27 November 2011

The Sense of an Ending by Julian Barnes

I honestly have no excuse not to read Parrot and Olivier in America - yes it's stuck on my broken kindle but aunt Hwee did lend me her hard copy, two inches thick and all.  It's just that its size is hardly inviting, especially when compared to Julian  Barnes' compact little bestseller that's making headlines everywhere now.  So with my sincerest apologies to Peter Carey, and a promise that I will finish reading Parrot and Olivier if it kills me, here's my review of the Booker's recently declared winner.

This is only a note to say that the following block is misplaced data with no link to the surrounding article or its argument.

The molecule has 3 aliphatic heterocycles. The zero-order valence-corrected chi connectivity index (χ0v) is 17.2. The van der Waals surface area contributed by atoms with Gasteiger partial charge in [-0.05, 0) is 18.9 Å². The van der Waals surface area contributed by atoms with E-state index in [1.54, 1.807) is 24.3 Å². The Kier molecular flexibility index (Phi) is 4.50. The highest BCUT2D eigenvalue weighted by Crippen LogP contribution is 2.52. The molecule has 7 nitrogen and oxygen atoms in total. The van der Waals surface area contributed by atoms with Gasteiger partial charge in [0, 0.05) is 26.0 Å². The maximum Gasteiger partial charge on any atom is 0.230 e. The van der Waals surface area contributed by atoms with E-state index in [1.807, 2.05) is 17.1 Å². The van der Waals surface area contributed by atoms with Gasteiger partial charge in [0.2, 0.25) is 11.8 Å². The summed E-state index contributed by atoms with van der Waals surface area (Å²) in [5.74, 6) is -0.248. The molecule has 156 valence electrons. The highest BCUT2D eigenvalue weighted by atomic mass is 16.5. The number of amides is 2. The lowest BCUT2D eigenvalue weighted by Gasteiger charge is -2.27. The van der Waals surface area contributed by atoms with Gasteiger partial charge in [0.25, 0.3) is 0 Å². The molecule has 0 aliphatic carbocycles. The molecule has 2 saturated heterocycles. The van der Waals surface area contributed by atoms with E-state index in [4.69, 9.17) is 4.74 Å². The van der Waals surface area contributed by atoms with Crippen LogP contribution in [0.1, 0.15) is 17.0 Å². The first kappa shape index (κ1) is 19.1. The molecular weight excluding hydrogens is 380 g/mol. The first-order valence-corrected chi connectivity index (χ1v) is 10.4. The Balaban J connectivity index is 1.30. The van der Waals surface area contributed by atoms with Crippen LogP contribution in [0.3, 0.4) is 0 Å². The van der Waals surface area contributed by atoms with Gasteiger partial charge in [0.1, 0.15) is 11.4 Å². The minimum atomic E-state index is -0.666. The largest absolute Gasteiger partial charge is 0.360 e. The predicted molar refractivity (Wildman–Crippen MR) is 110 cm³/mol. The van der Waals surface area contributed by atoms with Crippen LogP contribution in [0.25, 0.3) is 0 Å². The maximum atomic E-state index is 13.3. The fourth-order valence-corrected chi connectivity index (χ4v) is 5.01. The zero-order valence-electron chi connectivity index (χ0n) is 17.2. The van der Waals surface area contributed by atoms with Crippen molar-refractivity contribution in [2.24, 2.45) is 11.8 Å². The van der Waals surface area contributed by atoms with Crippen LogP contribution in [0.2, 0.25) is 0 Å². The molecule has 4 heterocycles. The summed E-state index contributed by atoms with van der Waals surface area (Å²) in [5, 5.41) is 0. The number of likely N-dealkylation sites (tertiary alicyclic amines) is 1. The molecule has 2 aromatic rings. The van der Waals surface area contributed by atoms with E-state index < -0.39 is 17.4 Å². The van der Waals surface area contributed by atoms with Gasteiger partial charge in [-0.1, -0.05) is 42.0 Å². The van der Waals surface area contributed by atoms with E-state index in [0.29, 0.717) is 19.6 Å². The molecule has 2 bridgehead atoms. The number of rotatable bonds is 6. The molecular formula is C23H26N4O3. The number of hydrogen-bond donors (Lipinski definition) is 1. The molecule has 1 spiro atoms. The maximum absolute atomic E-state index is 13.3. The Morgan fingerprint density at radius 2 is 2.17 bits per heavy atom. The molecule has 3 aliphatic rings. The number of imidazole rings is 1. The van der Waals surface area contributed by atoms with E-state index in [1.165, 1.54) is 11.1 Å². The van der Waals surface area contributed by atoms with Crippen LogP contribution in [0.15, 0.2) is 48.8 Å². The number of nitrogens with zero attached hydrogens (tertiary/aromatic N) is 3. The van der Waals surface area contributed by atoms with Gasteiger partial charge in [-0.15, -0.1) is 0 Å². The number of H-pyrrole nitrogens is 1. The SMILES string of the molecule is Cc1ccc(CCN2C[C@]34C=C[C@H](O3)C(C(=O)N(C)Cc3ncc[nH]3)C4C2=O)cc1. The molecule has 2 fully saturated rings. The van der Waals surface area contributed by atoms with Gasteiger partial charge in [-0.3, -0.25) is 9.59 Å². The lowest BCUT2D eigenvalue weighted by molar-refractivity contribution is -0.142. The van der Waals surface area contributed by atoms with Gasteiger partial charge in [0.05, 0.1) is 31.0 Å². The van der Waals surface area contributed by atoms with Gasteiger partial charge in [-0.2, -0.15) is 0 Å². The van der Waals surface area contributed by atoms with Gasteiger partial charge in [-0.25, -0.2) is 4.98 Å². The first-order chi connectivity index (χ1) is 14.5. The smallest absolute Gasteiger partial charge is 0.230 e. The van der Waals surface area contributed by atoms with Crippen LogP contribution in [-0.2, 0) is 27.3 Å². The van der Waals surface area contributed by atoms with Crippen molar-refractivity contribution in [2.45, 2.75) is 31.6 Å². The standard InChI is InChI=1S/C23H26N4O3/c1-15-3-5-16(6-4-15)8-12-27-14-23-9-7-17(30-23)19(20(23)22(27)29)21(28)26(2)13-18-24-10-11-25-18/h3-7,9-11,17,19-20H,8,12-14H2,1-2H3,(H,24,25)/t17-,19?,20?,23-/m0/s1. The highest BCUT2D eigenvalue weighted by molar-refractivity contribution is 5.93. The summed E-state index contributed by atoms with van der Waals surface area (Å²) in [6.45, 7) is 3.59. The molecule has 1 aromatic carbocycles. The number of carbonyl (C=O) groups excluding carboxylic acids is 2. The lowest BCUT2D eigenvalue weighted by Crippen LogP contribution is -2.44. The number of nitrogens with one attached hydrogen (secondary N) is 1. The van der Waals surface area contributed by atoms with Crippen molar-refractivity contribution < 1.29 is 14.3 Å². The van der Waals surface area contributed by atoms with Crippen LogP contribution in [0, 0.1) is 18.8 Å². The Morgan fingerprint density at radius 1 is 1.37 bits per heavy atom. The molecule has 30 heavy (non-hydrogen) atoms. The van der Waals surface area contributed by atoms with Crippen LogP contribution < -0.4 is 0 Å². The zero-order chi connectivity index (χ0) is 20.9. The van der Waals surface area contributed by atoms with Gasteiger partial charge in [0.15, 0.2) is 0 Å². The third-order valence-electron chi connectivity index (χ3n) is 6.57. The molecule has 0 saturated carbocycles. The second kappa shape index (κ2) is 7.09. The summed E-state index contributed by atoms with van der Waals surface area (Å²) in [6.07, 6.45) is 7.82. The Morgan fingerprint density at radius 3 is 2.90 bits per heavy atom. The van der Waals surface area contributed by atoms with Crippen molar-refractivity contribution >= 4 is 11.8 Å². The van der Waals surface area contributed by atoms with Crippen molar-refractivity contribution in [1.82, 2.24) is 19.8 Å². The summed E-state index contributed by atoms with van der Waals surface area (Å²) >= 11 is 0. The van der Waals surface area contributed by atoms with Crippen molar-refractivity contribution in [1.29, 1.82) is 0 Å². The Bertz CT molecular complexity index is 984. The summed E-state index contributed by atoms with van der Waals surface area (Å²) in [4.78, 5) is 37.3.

The Sense of an Ending was surprisingly easy to read for something so thought-provoking.  Barnes writes about the imperfection of memory; the way it beguiles and deceives.  The narrator is Tony Webster, well past middle-aged and looking back at a particular point in his life, trying to make sense of the things that happened during a tumultuous time.  What he remembers and what actually happened are, of course, quite separate matters.